Latest US Bid to Ban Online Gambling Suffers Setback

Attempts by lawmakers to ban Internet gambling by U.S. residents hit a roadblock this week when a bill that would have made it illegal for banks or credit card companies to pay for online gaming was halted.

A procedural move scuttled an attempted by Republican Senator Jon Kyl of Arizona to slip an amendment onto a spending bill that would have required that banks and credit card companies block payments to known Web gaming sites.

Right to Operate

Dozens of such sites exist, despite the fact that such online gambling has not been legalized in the United States. Most of those sites operate from overseas or offshore locations and have been deemed by international regulators to have a legal right to operate in the U.S. because various states allow some types of gambling, from casinos to horse race betting.

Similar bills have made it partway through the legislative process in the past, only to die in committee or fall short because the House and Senate could not agree on specific details.

This time an anonymous Democratic lawmaker blocked the attachment of the provision to the spending bill. Kyl vowed to press forward. “There should be no reason why we can’t move forward on this,” he said on the Senate floor.

Hot Topic

Any future attempts will be closely watched and likely fought by some parts of the gambling industry. The horse racing industry, for instance, is said to be worried that broad prohibitions on online gaming could be construed as rendering illegal interstate betting on horse racing now allowed by law.

The issue of online gambling has been a hot topic among lawmakers, regulators, law enforcement and private groups since the early days of the Internet. But recent surges in popularity of online poker playing and concern that people under 18 are able to use the Internet to gamble on sporting events has brought the issue to the forefront in recent months.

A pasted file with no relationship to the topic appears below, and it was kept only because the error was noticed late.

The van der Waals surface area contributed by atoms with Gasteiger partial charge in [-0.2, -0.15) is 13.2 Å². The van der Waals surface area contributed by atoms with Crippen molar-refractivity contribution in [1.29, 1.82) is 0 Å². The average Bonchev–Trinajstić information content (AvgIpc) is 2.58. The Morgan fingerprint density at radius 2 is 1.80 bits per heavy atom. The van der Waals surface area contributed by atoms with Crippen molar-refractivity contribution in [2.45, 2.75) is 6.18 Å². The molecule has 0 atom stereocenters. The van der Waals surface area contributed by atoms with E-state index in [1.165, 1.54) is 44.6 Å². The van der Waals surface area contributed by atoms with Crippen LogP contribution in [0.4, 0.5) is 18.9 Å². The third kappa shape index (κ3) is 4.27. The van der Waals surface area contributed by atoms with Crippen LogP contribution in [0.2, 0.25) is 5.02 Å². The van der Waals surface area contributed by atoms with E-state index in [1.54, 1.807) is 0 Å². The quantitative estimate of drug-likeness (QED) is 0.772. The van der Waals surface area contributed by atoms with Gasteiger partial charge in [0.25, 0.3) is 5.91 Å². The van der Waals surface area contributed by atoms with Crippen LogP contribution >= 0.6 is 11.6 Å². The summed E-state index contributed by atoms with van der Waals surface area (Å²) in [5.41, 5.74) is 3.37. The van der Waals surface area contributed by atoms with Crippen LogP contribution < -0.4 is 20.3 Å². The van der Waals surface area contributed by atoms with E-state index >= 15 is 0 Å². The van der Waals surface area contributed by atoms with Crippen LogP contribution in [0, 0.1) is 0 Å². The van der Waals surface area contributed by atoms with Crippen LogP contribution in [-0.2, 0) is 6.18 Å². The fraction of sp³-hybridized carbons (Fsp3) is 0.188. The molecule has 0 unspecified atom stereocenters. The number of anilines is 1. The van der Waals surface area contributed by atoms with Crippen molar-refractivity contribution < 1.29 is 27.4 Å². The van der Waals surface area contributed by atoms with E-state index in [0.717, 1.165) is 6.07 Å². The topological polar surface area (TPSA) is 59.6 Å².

Complicating matters was a ruling by the World Trade Organization that said that U.S. law enforcement agencies could not go after offshore betting sites because the U.S. itself did not have a single national gambling regulation but different rules in each of the 50 states.

Everything from casinos run by native American Indian tribes to state lotteries can be construed as legal gambling and the U.S. must allow international interests the same opportunities, that ruling states. But federal lawmakers have considered several proposals for an outright national ban on Web gambling.

“The U.S. is going in a different direction from the rest of the world on this,” said Sebastian Sinclair, an Internet gambling analyst with Christiansen Capital Advisors. “Most other places are either embracing it or at least recognizing the need to build in safeguards.”

The prohibition against online gambling in the U.S. has apparently no impact on growth so far, Sinclair added, with American gamblers expected to spend some US$11 billion online this year alone.

Piece of the Action

Concerns about online gaming include the ability for underage gamblers to take part and what some see as an increased risk of addictive behavior, since the Internet brings gambling to a user wherever he or she is and is available, 24 hours a day.

Even as lawmakers considering banning online gambling, the U.S. casino industry is exploring ways to capitalize on the move to the Internet, which some say poses a threat to the profits of casinos in cities such as Las Vegas and Atlantic City.

Las Vegas casinos recently began testing handheld gaming devices. So far, the devices are only approved for use within casinos themselves, though some see them as a precursor to more widespread gambling.

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